However, I like the concept of “recursion” which I think describes more accurately what people experience when they are healing. The word “recursion” comes from computer science and refers to a method of programming where the ultimate solution to a problem depends upon having solved previous aspects of that problem. To best explain the recursive process, think of a spiral staircase. What you see, instead of a straight line, is a line that proceeds in a circular fashion but rising from level to level. When you walk to a higher level on a spiral staircase and look at the view it is the same as what you saw at the same point on the lower level but your perspective has changed. You now see it in a different way from the higher viewpoint.
Many times my clients will say “I thought I resolved this issue. Why am I dealing with it again?” If you think of progress as a spiral, you can see that it is rising from level to level. However, as you proceed through each level you come back again and again to the same point—the same issue. But you're returning to that issue at a higher level with a different perspective.
I think this describes how we heal from the emotional traumas, losses, and suffering in our lives. We return to an issue again and again. Although this may seem to be regression (going backwards) if we represent it as a straight line, if we think of it as a spiral we can see we are moving upwards and dealing with the same issue albeit in a different way.
For instance, many people are familiar with the stages of grief: denial, anger, sadness, and acceptance. What they don't realize is these stages may overlap, proceed in a different order and reoccur as we face different life challenges. A toxic parent has caused much devastation for a child, now adult, much of which may go unrecognized initially. Therefore, as a survivor of a toxic parent (or other childhood abuse) proceeds through life, s/he may be slapped in the face again and again with the consequences of such an upbringing. A person who is working on resolving the impact of the childhood trauma may think s/he has moved on but then discovers another emotional reaction or consequence of the toxic parenting. Maybe s/he attends the deathbed of the spouse's parent and sees the loving family relationships, the pure grief, and the celebration of life in the normal family experience and the contrast with her/his experience of conflict, love as an obligation, and fear and confusion.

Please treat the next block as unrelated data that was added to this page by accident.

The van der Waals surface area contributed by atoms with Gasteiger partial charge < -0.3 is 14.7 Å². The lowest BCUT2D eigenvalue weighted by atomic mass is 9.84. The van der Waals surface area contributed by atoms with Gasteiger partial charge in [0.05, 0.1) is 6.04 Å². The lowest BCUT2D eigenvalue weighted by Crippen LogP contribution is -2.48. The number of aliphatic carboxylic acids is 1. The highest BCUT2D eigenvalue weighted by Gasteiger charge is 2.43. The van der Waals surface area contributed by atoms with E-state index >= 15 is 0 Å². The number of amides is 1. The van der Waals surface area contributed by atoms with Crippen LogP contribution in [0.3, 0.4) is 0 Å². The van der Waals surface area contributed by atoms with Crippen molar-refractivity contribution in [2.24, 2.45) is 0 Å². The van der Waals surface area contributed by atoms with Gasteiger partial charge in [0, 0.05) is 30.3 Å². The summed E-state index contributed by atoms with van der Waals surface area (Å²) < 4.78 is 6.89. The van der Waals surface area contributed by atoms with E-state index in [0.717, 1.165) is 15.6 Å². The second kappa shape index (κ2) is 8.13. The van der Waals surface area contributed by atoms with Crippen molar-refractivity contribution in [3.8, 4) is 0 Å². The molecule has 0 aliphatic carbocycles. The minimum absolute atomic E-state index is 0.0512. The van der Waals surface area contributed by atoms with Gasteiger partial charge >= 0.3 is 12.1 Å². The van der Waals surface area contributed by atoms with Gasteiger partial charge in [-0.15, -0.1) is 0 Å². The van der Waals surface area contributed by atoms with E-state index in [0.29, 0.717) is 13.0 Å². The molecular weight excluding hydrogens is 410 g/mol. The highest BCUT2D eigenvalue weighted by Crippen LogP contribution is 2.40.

The consequences of trauma impacts a person repeatedly and profoundly throughout the lifetime, but a person can only process a piece of that trauma at a time. Otherwise, it is overwhelming.
So, instead of saying “I've moved on” it is more accurate to say “I've resolved this level but I'm sure I'll revisit it again.” I know this is not comfortable for people. We want to put pain and suffering behind us. We don't want to visit it again. But one thing I've found in my own life is that as I proceed through the levels it becomes less and less painful. In fact, sometimes I can anticipate the next level with curiosity “I wonder what my next lesson will be?”
I think this comes with the change of perspective and not expecting that life should be pain-free. I see life as an ongoing process of growth—there is always more to learn. The straight line concept implies one path with a a final destination. The spiral seems to be more consistent with concept of life-long learning.
One way to think of this process of growth is that each of us has our primary “life issue” which we will return to again and again if we allow it. By accepting that it is never fully resolved we can be more at peace when we do return to it. Instead of fighting it with “But I thought I was done with that!” we can recognize that this issue is part of the puzzle of who we are and begin to perhaps even enjoy that path of self-discovery. Many people like being able to take a walk and see something new around the turn of the path or traveling to another country to visit with different people or see one of the wonders of the world. Self-discovery can be similar,, looking forward to finding the next nugget of treasure that is who we are.